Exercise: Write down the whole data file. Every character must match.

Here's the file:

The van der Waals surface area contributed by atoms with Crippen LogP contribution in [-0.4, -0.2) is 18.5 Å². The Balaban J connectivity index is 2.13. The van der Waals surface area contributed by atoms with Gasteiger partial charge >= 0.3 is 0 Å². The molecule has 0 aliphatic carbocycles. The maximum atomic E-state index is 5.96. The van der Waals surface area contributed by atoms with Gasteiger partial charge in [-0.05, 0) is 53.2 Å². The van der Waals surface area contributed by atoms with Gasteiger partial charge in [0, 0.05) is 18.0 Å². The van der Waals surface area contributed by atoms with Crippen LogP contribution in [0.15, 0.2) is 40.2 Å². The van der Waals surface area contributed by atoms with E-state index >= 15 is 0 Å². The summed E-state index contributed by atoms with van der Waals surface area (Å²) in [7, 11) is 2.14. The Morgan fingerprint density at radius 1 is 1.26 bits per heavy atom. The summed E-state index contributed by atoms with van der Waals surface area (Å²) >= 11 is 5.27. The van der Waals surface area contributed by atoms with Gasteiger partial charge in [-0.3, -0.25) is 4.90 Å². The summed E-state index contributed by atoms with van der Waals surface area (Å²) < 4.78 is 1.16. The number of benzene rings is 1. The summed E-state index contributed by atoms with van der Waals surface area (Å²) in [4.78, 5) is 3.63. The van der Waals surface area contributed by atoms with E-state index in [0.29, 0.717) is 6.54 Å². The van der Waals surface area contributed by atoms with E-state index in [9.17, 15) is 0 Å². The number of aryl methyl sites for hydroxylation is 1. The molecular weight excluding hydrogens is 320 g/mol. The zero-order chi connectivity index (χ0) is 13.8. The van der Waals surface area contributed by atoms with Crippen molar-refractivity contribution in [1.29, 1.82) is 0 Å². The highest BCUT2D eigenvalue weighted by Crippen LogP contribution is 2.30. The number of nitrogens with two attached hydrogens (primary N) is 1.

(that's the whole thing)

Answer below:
The van der Waals surface area contributed by atoms with Crippen LogP contribution in [-0.4, -0.2) is 18.5 Å². The Balaban J connectivity index is 2.13. The van der Waals surface area contributed by atoms with Gasteiger partial charge >= 0.3 is 0 Å². The molecule has 0 aliphatic carbocycles. The maximum atomic E-state index is 5.96. The van der Waals surface area contributed by atoms with Gasteiger partial charge in [-0.05, 0) is 53.2 Å². The van der Waals surface area contributed by atoms with Gasteiger partial charge in [0, 0.05) is 18.0 Å². The van der Waals surface area contributed by atoms with Crippen LogP contribution in [0.15, 0.2) is 40.2 Å². The van der Waals surface area contributed by atoms with E-state index >= 15 is 0 Å². The summed E-state index contributed by atoms with van der Waals surface area (Å²) in [7, 11) is 2.14. The Morgan fingerprint density at radius 1 is 1.26 bits per heavy atom. The summed E-state index contributed by atoms with van der Waals surface area (Å²) >= 11 is 5.27. The van der Waals surface area contributed by atoms with Gasteiger partial charge in [-0.3, -0.25) is 4.90 Å². The summed E-state index contributed by atoms with van der Waals surface area (Å²) < 4.78 is 1.16. The number of benzene rings is 1. The summed E-state index contributed by atoms with van der Waals surface area (Å²) in [4.78, 5) is 3.63. The van der Waals surface area contributed by atoms with E-state index in [0.29, 0.717) is 6.54 Å². The van der Waals surface area contributed by atoms with E-state index in [9.17, 15) is 0 Å². The number of aryl methyl sites for hydroxylation is 1. The molecular weight excluding hydrogens is 320 g/mol. The zero-order chi connectivity index (χ0) is 13.8. The van der Waals surface area contributed by atoms with Crippen molar-refractivity contribution in [1.29, 1.82) is 0 Å². The highest BCUT2D eigenvalue weighted by Crippen LogP contribution is 2.30. The number of nitrogens with two attached hydrogens (primary N) is 1.